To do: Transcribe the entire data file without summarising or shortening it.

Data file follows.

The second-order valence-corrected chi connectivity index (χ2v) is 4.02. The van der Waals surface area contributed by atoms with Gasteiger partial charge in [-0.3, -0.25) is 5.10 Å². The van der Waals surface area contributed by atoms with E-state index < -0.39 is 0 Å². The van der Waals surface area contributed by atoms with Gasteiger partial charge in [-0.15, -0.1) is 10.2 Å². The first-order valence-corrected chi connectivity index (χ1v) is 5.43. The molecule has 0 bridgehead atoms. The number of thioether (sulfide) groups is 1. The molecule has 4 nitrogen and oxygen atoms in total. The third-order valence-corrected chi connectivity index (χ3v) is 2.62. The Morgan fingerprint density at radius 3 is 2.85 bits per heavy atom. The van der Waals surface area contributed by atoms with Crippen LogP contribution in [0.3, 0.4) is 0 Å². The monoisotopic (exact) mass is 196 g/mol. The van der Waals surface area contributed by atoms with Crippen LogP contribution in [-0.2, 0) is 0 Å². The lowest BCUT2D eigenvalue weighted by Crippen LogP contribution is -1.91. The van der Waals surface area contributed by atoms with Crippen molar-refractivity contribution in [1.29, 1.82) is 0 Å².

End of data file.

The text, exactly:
The second-order valence-corrected chi connectivity index (χ2v) is 4.02. The van der Waals surface area contributed by atoms with Gasteiger partial charge in [-0.3, -0.25) is 5.10 Å². The van der Waals surface area contributed by atoms with E-state index < -0.39 is 0 Å². The van der Waals surface area contributed by atoms with Gasteiger partial charge in [-0.15, -0.1) is 10.2 Å². The first-order valence-corrected chi connectivity index (χ1v) is 5.43. The molecule has 0 bridgehead atoms. The number of thioether (sulfide) groups is 1. The molecule has 4 nitrogen and oxygen atoms in total. The third-order valence-corrected chi connectivity index (χ3v) is 2.62. The Morgan fingerprint density at radius 3 is 2.85 bits per heavy atom. The van der Waals surface area contributed by atoms with Crippen LogP contribution in [0.3, 0.4) is 0 Å². The monoisotopic (exact) mass is 196 g/mol. The van der Waals surface area contributed by atoms with Crippen LogP contribution in [-0.2, 0) is 0 Å². The lowest BCUT2D eigenvalue weighted by Crippen LogP contribution is -1.91. The van der Waals surface area contributed by atoms with Crippen molar-refractivity contribution in [1.29, 1.82) is 0 Å².